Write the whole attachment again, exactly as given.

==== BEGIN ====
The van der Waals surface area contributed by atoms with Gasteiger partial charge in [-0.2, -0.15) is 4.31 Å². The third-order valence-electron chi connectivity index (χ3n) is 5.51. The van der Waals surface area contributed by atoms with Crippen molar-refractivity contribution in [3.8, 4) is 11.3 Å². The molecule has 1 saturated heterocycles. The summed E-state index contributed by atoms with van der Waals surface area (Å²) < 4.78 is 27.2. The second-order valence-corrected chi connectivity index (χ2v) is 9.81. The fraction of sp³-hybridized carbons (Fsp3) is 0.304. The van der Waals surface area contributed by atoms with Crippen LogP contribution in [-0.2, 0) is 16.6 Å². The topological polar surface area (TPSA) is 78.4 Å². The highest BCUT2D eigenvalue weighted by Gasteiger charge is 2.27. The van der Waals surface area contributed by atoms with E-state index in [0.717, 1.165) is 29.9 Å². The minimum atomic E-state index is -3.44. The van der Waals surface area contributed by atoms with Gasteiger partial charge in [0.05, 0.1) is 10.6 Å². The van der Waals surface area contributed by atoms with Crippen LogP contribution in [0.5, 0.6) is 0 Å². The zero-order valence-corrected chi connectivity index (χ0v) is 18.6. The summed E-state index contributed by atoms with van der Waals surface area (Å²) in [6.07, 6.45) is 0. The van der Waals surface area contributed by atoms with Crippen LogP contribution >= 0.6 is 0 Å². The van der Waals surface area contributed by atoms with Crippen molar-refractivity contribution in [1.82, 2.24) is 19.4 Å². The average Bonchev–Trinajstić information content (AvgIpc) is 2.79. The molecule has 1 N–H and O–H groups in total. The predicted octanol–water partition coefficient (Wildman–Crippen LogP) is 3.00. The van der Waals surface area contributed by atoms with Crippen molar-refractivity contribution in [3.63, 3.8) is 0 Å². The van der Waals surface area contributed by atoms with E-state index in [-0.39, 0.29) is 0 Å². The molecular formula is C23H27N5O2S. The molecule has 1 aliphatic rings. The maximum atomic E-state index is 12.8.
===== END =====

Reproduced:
The van der Waals surface area contributed by atoms with Gasteiger partial charge in [-0.2, -0.15) is 4.31 Å². The third-order valence-electron chi connectivity index (χ3n) is 5.51. The van der Waals surface area contributed by atoms with Crippen molar-refractivity contribution in [3.8, 4) is 11.3 Å². The molecule has 1 saturated heterocycles. The summed E-state index contributed by atoms with van der Waals surface area (Å²) < 4.78 is 27.2. The second-order valence-corrected chi connectivity index (χ2v) is 9.81. The fraction of sp³-hybridized carbons (Fsp3) is 0.304. The van der Waals surface area contributed by atoms with Crippen LogP contribution in [-0.2, 0) is 16.6 Å². The topological polar surface area (TPSA) is 78.4 Å². The highest BCUT2D eigenvalue weighted by Gasteiger charge is 2.27. The van der Waals surface area contributed by atoms with E-state index in [0.717, 1.165) is 29.9 Å². The minimum atomic E-state index is -3.44. The van der Waals surface area contributed by atoms with Gasteiger partial charge in [0.05, 0.1) is 10.6 Å². The van der Waals surface area contributed by atoms with Crippen LogP contribution in [0.5, 0.6) is 0 Å². The zero-order valence-corrected chi connectivity index (χ0v) is 18.6. The summed E-state index contributed by atoms with van der Waals surface area (Å²) in [6.07, 6.45) is 0. The van der Waals surface area contributed by atoms with Crippen LogP contribution >= 0.6 is 0 Å². The van der Waals surface area contributed by atoms with Crippen molar-refractivity contribution in [1.82, 2.24) is 19.4 Å². The average Bonchev–Trinajstić information content (AvgIpc) is 2.79. The molecule has 1 N–H and O–H groups in total. The predicted octanol–water partition coefficient (Wildman–Crippen LogP) is 3.00. The van der Waals surface area contributed by atoms with Crippen molar-refractivity contribution in [3.63, 3.8) is 0 Å². The van der Waals surface area contributed by atoms with E-state index in [-0.39, 0.29) is 0 Å². The molecular formula is C23H27N5O2S. The molecule has 1 aliphatic rings. The maximum atomic E-state index is 12.8.